I see my parents today for the first time in a couple months. My family and I are visiting for Christmas, a surprise visit. After the initial small-talk is over (How were the mountain passes? Oh, let’s not talk about my health. We’re so happy you’re here – how long are you staying?), Dad will inevitably launch into a story. This is normal fare. He is one of many in my family who collects stories, creates stories, shares stories. It can be small – his experience with the local utility company. It can be nostalgic – that favorite Christmas of his 25 years ago when almost the entire family came over for the last Christmas his mother was alive. It can be lengthy – a complete recollection of his time as an on-air radio announcer and deejay in the 50s and 60s. Many of them I have heard so often that I joke that they are numbered. “Oh, you’re going to tell me about that time you and your first wife drove Route 66? Isn’t that story #22?” Like family stories, even this tired joke gets a chuckle acknowledging its truth.
In his story-telling, Dad is not unique. Mother has her stories (her exchange with a taxi driver in France when she meant to tell him she was hot but instead told him she was aroused, the wonderful parties her father would have when he was flush with cash and power, and occasionally stories about her time as an orphan). I only tease her about numbering the happy stories – numbering the sad ones would depress her.
All of my many siblings have great stories: the time they dropped rocks down the drain at a then-new hotel in Arizona; when, as children, the family was so broke that they all shared a container of frozen strawberries for our dad’s birthday; or their memories of their home in Cave Creek where I lived until I was barely a month old but they lived their entire childhood. Before she passed some 25 years ago, my 98-year-old grandmother recorded on audio-cassette many of her stories of living through the Great Depression, her immigration to the United States, and the sights of terrible wars before mankind knew to number them.
I don’t really have any stories.
Oh, sure, I have vague memories but I’m not entirely sure they’re mine or if I borrowed them from an episode of a night-time serial my mother used to watch or perhaps a preteen magazine. There’s that time I was almost swept away at a San Diego beach…or was that my little sister? What about that time I was taken to the hospital to have something inappropriately swallowed removed from my stomach? No, that was Curious George. Well, how about when I was locked in the closet for hours by my brother? Er, but wasn’t that actually Edmund and Lucy in The Lion, the Witch, and the Wardrobe? Fine, then! Remember when I had that horrible fever and I had delusional dreams about flowers burning and time travel? Oh. No. That was Mrs. O’Keefe in A Swiftly Tilting Planet.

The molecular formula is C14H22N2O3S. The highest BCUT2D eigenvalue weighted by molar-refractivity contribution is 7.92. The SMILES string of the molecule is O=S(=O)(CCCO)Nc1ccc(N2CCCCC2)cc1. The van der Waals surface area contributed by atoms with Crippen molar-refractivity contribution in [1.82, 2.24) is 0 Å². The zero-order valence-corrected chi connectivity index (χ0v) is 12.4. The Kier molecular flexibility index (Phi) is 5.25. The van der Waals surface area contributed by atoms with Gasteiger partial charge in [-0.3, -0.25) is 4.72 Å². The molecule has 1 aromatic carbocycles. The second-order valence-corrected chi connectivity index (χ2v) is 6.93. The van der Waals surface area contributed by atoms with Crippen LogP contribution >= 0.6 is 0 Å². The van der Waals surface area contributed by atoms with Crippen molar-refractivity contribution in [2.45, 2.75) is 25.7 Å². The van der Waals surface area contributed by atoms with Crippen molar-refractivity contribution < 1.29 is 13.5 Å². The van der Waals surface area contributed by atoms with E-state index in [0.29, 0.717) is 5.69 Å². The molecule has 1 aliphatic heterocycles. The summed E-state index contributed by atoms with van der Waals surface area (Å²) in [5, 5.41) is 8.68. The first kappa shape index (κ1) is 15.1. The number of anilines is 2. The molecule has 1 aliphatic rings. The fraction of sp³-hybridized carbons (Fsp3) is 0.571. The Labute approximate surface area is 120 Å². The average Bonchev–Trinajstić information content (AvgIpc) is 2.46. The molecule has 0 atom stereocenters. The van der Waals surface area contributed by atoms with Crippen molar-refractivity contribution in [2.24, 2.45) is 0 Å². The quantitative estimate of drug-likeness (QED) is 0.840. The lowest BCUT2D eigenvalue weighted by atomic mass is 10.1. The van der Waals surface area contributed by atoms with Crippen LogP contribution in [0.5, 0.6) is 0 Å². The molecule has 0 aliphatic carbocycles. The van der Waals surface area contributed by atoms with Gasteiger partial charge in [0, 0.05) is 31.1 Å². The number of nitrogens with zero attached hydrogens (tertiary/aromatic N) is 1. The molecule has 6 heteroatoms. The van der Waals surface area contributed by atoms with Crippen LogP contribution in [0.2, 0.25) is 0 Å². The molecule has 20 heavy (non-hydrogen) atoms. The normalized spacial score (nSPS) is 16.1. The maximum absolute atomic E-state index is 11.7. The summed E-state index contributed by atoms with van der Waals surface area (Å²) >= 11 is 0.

I try to remember experiences, try to shape them into some kind of framework that consists of a beginning, middle, and end. But they’re not there. I have impressions, snapshots of raw emotion that I know occurred tied to an event – some good, some sad, some hurtful, some life-changing. But no memories, no context, no stories.
Occasionally, I’ll ask my parents during a story re-telling: When was this? Was I born yet? What did you do with me at this time? From their answers, I can imagine a road-trip to Mississippi as a toddler when my sister ran away with a boy, an exciting trip to Mexico, or a visit to my grandfather’s prison cell near the end of his life. But most of their best stories occurred pre-me. I’m not even a starlet cameo in the movie of their lives.
None of this leaves me feeling unimportant or unloved. It does leave me feeling boring, though, without any tragedies or triumphs of note. I feel groundless, without ties, like dandelion spore released from its head after my sons have loosened it with their breath. (They believe each floating seed becomes a faerie.)
I also feel pressured into a decision, either to acquire more stories from others to pass onto my children or to set about creating our own. And maybe that is what gets to the heart of it: to share others’ stories is risk-free entertainment but to create one’s own involves effort and choices, perhaps even sacrifice. I’m not sure that’s me.
But that’s not a decision that needs to be made this week. We’re home for Christmas and it’s time to listen to my parents’ stories.